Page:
The T300 comes with full-fat Windows 8.1 pre-installed and is eligible for a free upgrade to Windows 10. Annoyingly, there’s also a lot of Asus bloatware, but one useful extra is that Asus does offer is 1TB of cloud storage to augment the 128GB SSD. It’s free for a year after which it costs US$100 annually. Although this pricing is on par with other cloud storage providers, there’s little reason to choose Asus’ online storage over other, better known cloud storage services once the free year is up.
We’re not fans of the 12.5in screen’s 16:9 aspect ratio as it feels too tall when using the T300 as a tablet in portrait orientation. It feels more comfortable when used in landscape orientation.
Image quality was superb. Colours appeared rich and vivid, contrast was spot on and text is pin-sharp thanks to the 2560×1440 resolution. It was also more than bright enough for reading outside in the sunshine.
Due to the T300’s slender profile, there isn’t room for any full-sized USB ports – just a single micro USB3 port. You’ll have to use a USB-On-The-Go adapter to connect USB sticks and other peripherals. Although such adapters are cheap, widely available and compact, having to use one is still inconvenient unless you’ve fully moved over to wireless peripherals and cloud storage.
As the T300 has a micro HDMI port, you’ll also need another adapter to connect projectors, TVs and monitors.
Included with the T300 is a stylus, but it doesn’t work terribly well. Dell’s Active Stylus and Microsoft’s Surface Pen are both far superior. Although Asus claims 256 points of pressure sensitivity and palm rejection technology, the tablet is iffy about when it will register a pen-stroke as a legitimate input. It’s almost there, but it’s still finicky enough that using it is a bit of a pain.
The T300 comes in several different configuration – at this price, it comes with a 1.2GHz Intel Core-M processor, 8GB RAM and a 128GB SSD. The Core M processor obviously isn’t as fast as a Core-i5 or i7 processor, but it was beefy enough to handle office work, basic image editing and heavy web browsing with no noticeable slowdown.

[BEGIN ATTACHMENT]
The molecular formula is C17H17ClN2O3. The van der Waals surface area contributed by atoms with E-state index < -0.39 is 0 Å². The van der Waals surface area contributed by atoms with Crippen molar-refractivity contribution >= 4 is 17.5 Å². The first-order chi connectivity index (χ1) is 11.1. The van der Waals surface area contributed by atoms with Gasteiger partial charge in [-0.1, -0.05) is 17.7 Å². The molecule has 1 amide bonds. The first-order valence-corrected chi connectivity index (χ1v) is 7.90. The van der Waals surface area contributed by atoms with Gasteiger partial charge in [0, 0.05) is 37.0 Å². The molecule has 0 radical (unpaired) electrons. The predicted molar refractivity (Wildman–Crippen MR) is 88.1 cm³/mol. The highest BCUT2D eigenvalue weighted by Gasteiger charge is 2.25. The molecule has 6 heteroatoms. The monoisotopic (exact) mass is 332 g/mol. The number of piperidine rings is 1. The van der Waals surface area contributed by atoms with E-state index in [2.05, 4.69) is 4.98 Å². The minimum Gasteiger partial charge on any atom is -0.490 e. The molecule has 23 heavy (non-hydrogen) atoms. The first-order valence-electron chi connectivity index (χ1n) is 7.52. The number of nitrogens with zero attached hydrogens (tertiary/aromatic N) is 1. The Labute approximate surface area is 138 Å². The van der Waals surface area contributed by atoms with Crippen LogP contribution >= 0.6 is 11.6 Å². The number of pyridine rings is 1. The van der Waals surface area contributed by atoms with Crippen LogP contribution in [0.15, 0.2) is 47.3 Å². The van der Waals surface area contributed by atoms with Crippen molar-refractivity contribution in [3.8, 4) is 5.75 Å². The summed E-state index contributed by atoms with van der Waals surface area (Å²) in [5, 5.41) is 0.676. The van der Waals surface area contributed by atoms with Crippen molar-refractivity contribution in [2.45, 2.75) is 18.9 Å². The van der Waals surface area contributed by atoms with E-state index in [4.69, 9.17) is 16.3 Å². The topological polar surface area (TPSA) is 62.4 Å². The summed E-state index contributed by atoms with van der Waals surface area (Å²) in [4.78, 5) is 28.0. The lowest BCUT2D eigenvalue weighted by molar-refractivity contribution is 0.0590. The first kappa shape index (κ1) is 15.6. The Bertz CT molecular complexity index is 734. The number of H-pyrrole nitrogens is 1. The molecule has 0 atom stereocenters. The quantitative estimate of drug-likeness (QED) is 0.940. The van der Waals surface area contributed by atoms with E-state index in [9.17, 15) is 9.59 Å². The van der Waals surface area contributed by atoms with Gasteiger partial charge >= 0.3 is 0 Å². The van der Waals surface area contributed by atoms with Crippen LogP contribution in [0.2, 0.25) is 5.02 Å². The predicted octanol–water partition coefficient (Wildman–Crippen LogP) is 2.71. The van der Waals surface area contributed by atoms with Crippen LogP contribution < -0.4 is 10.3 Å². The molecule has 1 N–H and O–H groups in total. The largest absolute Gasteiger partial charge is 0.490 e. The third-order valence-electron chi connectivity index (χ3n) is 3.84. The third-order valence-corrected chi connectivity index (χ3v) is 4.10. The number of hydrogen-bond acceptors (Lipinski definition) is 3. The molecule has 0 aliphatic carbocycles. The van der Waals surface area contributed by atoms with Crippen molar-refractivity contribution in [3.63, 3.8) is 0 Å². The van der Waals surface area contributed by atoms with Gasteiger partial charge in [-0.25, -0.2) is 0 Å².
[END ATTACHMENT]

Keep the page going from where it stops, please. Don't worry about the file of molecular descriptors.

Unfortunately, the T300 has a tendency to heat up noticeably during use, to the point where holding it becomes quite uncomfortable despite promises of advanced cooling technology from Asus. It’s rather disappointing.
Asus has had to make some sacrifices in order to get the T300 looking this slim, and unfortunately, one of those is the battery. In our tests, the T300 managed to last a shade over 6 hours, which puts it well behind what we’d expect from a laptop is very disappointing for a computer designed for use this while out and about. Be prepared for an awful lot of socket-hunting.
The T300 Chi is very average. It’s a good enough tablet, as long as you don’t mind its heavier weight, plus it is fast and has a good quality screen, But it’s let down by its poor keyboard, short battery life and restricted connectivity options, making it an average laptop at best. All of this makes it very mediocre value – as a less than stellar laptop, it can’t really justify its high price leaving it as a niche product for those who want a tablet running Windows above all else.